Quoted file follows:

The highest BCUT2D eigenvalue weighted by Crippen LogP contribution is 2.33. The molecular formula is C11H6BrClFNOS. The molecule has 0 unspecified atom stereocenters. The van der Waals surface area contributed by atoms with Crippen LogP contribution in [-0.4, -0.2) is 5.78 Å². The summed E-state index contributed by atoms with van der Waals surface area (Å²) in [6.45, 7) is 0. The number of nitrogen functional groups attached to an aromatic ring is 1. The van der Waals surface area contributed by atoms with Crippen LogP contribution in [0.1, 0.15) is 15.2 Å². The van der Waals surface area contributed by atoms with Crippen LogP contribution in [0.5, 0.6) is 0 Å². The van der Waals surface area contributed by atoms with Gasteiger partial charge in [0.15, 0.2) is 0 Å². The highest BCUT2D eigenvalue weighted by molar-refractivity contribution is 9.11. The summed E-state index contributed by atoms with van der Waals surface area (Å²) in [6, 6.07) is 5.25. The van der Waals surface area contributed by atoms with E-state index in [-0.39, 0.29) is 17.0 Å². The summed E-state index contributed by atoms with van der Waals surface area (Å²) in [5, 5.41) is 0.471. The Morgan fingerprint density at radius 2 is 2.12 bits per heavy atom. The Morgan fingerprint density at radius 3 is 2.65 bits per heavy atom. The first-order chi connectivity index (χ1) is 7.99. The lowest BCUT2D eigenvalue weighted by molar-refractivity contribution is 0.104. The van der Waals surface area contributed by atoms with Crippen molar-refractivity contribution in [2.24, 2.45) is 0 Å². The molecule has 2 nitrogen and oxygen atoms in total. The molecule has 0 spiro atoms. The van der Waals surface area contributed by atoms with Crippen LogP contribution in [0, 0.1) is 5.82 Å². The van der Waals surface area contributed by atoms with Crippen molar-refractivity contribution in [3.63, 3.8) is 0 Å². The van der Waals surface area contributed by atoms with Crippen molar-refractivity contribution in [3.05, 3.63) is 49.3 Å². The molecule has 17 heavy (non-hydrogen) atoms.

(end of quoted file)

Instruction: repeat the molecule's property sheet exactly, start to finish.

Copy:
The highest BCUT2D eigenvalue weighted by Crippen LogP contribution is 2.33. The molecular formula is C11H6BrClFNOS. The molecule has 0 unspecified atom stereocenters. The van der Waals surface area contributed by atoms with Crippen LogP contribution in [-0.4, -0.2) is 5.78 Å². The summed E-state index contributed by atoms with van der Waals surface area (Å²) in [6.45, 7) is 0. The number of nitrogen functional groups attached to an aromatic ring is 1. The van der Waals surface area contributed by atoms with Crippen LogP contribution in [0.1, 0.15) is 15.2 Å². The van der Waals surface area contributed by atoms with Crippen LogP contribution in [0.5, 0.6) is 0 Å². The van der Waals surface area contributed by atoms with Gasteiger partial charge in [0.15, 0.2) is 0 Å². The highest BCUT2D eigenvalue weighted by molar-refractivity contribution is 9.11. The summed E-state index contributed by atoms with van der Waals surface area (Å²) in [6, 6.07) is 5.25. The van der Waals surface area contributed by atoms with E-state index in [-0.39, 0.29) is 17.0 Å². The summed E-state index contributed by atoms with van der Waals surface area (Å²) in [5, 5.41) is 0.471. The Morgan fingerprint density at radius 2 is 2.12 bits per heavy atom. The Morgan fingerprint density at radius 3 is 2.65 bits per heavy atom. The first-order chi connectivity index (χ1) is 7.99. The lowest BCUT2D eigenvalue weighted by molar-refractivity contribution is 0.104. The van der Waals surface area contributed by atoms with Crippen molar-refractivity contribution in [2.24, 2.45) is 0 Å². The molecule has 2 nitrogen and oxygen atoms in total. The molecule has 0 spiro atoms. The van der Waals surface area contributed by atoms with Crippen LogP contribution in [0, 0.1) is 5.82 Å². The van der Waals surface area contributed by atoms with Crippen molar-refractivity contribution in [3.63, 3.8) is 0 Å². The van der Waals surface area contributed by atoms with Crippen molar-refractivity contribution in [3.05, 3.63) is 49.3 Å². The molecule has 17 heavy (non-hydrogen) atoms.